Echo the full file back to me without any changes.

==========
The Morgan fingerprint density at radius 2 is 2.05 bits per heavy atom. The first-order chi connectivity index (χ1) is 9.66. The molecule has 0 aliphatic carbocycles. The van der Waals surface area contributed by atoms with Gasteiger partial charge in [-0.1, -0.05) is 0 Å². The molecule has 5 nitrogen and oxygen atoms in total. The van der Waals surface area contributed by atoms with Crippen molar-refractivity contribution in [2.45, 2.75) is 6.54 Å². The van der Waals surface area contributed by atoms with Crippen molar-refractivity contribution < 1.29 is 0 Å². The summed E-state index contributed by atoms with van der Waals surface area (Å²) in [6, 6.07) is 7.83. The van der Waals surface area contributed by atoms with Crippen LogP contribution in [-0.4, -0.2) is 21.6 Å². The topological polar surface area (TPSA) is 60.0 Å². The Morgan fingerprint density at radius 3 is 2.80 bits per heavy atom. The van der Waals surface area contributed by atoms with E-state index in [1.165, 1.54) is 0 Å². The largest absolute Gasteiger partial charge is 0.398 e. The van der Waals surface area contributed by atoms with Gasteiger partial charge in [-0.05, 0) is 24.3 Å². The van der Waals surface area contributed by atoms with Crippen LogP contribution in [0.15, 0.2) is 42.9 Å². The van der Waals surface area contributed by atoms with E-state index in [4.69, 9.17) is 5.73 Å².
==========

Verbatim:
The Morgan fingerprint density at radius 2 is 2.05 bits per heavy atom. The first-order chi connectivity index (χ1) is 9.66. The molecule has 0 aliphatic carbocycles. The van der Waals surface area contributed by atoms with Gasteiger partial charge in [-0.1, -0.05) is 0 Å². The molecule has 5 nitrogen and oxygen atoms in total. The van der Waals surface area contributed by atoms with Crippen molar-refractivity contribution in [2.45, 2.75) is 6.54 Å². The van der Waals surface area contributed by atoms with Crippen molar-refractivity contribution < 1.29 is 0 Å². The summed E-state index contributed by atoms with van der Waals surface area (Å²) in [6, 6.07) is 7.83. The van der Waals surface area contributed by atoms with Crippen LogP contribution in [-0.4, -0.2) is 21.6 Å². The topological polar surface area (TPSA) is 60.0 Å². The Morgan fingerprint density at radius 3 is 2.80 bits per heavy atom. The van der Waals surface area contributed by atoms with E-state index in [1.165, 1.54) is 0 Å². The largest absolute Gasteiger partial charge is 0.398 e. The van der Waals surface area contributed by atoms with Gasteiger partial charge in [-0.05, 0) is 24.3 Å². The van der Waals surface area contributed by atoms with Crippen LogP contribution in [0.15, 0.2) is 42.9 Å². The van der Waals surface area contributed by atoms with E-state index in [4.69, 9.17) is 5.73 Å².